Attention resort operators: Here’s what Baby Boomers (ages 48-69) typically look for in setting up their vacations, based on a survey of subscribers to a popular travel magazine for Boomers.
First, price is important, but over 60 percent of the respondents said they’d be willing to spend a few extra bucks if the resort destination is something to write home about. What’s more, they’d be willing to bunk down in a resort during its off season if they could save a bundle.
Boomers have a preference for all-inclusive hotels, the survey found. Said one subscriber, “Knowing that your tab for food and drink is covered takes a lot of unknowns out of budgeting for a vacation, especially for (Boomers) who foot the bill for family reunions and the like.”
Surveyed for the report were readers of WatchBoom.com, a free monthly travel magazine with some 7,000 Boomer subscribers. Well over half of the respondents said they’d opt for “garden view” rooms at beach resorts if they were priced substantially lower than “ocean view” rooms.
“Besides,” said one boomer, “you can’t always get a front-on view of the ocean from (ocean view) rooms.”
Asked to name their top five foreign vacation destinations, Boomers rated Mexico No. 1 on the list, followed by a tie between Hawaii and the Caribbean in the second slot. Spain came in third, followed by Costa Rica and then Canada.Of what value to Boomers are guest reviews and ratings shown on the hotel booking websites? Here, the responses of WatchBoom’s readers were all over the map, ranging from “extremely valuable” to “totally worthless.” One Boomer reported: “I rely on reviews by people who’ve actually stayed at hotels to steer me away from noisy, dirty and otherwise awful places…things I’d never have known from pictures of hotels on the websites.” But another reader said: “When I see a whole string of reports saying a hotel is really wonderful, and nothing ever goes wrong there, I get a feeling that the reviews have been ‘planted’ by the hotel.”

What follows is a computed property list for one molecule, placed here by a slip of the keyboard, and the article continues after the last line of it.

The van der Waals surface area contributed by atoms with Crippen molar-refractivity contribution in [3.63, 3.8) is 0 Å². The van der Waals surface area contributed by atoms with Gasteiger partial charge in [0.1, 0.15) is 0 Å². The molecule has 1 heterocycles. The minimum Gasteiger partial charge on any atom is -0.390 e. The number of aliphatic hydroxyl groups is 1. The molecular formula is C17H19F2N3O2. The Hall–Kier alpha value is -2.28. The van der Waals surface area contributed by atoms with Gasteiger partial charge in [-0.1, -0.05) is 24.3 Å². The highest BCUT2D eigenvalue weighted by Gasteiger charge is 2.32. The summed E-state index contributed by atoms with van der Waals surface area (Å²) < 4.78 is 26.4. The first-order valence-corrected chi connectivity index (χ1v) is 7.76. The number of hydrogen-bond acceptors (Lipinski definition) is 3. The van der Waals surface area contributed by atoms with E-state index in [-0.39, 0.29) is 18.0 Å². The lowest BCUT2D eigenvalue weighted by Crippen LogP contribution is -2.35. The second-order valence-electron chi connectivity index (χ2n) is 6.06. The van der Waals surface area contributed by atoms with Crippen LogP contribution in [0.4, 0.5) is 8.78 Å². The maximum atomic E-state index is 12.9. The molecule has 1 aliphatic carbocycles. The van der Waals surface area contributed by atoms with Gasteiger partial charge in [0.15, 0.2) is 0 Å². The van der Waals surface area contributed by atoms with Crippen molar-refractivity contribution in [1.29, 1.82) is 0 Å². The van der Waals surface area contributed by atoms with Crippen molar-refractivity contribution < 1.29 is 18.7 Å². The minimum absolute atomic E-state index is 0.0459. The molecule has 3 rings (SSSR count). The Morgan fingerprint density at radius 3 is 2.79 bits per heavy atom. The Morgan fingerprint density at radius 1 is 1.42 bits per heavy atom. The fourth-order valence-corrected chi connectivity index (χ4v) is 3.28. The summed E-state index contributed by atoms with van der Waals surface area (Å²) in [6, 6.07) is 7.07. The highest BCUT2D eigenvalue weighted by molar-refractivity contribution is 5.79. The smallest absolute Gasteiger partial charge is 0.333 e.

What are Boomers’ biggest gripes about their vacations? Some 80 percent percent of the respondents cited objections to “extra charges” levied by supposedly all-inclusive hotels. For example, a number of respondents cited fees for optional meals in premium dining rooms and added tabs for scotch and other high-end liquors. One resort reportedly even charged extra for beach chairs.
A large number of Boomers complained that they couldn’t get anything to eat after arriving at resorts in Mexico and the Caribbean served by late-night flights – even though dinner that evening was included in the bill.
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